Harper Government Announces Support for New Seed Sorting Technology to Increase Crop Value

April 18, 2012

NORTH BATTLEFORD, SASKATCHEWAN--(Marketwire -04/18/12)- Prairie grain producers will benefit from research conducted using revolutionary seed sorting technology imported by the University of Saskatchewan (U of S) with an investment from Western Economic Diversification Canada (WD).

With the help of WD's $328,000 contribution, the U of S's Canadian Feed Research Centre (CFRC) will be the first place in North America to install and evaluate the new technology which enables grading of individual kernels, (as opposed to whole batches of grain), thereby maximizing value, quality, and food safety.

"Our Government's first priority is creating jobs, growth and long-term prosperity and we are confident this equipment will increase the value of cereal crops produced in Canada," said Member of Parliament for Battlefords-Lloydminster and Agriculture Minister Gerry Ritz, "Using this technology to sort and grade each kernel will generate greater profits for our grain producers, creating jobs and lasting economic growth."

The BoMill TriQ seed sorter uses near infrared light to analyze individual seeds (i.e., wheat, barley or durum) for protein, starch or hardness, and then sorts them to meet requirements for food, malt or feed production. With a high-volume sorting capacity of three tonnes per hour, the technology is the first to be capable of sorting commercial volumes of grain.

Commercial adoption of the infrared technology could revolutionize how wheat, barley and durum are graded and ultimately increase the value of western Canadian grain by as much as $320 million per year.

U of S scientists and graduate students at the CFRC will investigate how to adapt the Swedish technology to western Canadian crops, conduct wide-ranging seed research not previously possible, and provide commercial processing firms with the knowledge to fully exploit the technology's capabilities.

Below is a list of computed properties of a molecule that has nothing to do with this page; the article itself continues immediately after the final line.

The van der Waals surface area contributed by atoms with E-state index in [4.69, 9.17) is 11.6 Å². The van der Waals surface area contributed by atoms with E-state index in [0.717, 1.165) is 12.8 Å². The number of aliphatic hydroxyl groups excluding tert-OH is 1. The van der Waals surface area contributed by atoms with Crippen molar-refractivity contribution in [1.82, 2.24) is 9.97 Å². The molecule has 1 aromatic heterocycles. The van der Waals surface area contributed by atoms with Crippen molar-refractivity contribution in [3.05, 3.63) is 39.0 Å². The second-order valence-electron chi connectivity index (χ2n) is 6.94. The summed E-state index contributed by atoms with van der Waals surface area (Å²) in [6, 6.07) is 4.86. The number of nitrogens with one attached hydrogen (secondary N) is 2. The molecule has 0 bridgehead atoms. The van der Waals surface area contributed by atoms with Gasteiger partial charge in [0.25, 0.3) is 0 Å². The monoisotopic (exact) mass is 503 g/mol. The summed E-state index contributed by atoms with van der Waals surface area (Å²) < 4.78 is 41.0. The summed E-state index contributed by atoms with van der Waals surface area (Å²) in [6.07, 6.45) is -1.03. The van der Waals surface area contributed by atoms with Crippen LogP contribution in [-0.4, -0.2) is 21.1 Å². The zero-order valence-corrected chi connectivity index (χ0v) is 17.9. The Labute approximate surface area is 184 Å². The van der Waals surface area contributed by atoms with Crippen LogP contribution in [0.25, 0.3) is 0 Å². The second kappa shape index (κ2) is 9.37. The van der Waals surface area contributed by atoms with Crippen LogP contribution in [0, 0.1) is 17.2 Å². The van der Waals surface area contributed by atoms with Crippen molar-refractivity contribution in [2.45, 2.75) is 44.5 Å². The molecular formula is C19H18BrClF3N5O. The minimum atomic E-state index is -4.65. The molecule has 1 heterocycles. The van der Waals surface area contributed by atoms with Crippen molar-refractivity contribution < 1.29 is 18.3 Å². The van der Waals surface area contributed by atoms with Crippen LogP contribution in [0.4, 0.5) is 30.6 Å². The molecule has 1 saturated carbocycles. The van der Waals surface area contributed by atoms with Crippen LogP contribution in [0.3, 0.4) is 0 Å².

"This investment provides a very important research tool that could advance food security in Canada and globally," said Karen Chad, U of S Vice-President Research. "We are excited to have the opportunity to evaluate this new technology and to work to expand its capacity to sort other seed types and determine other traits of economic value to agriculture."

Sorting kernels using this technology provides a non-destructive but accurate assessment of individual kernel quality factors that cannot be determined by other techniques.

Researchers will seek to modify the seed sorter to handle larger grains such as peas, beans, corn and flax which are also widely grown in Canada.

Western Economic Diversification Canada in partnership with the provinces, industry associations, and communities promotes the development and diversification of the western economy, coordinates federal economic activities in the West and advances the interests of western Canadians in national decision-making.



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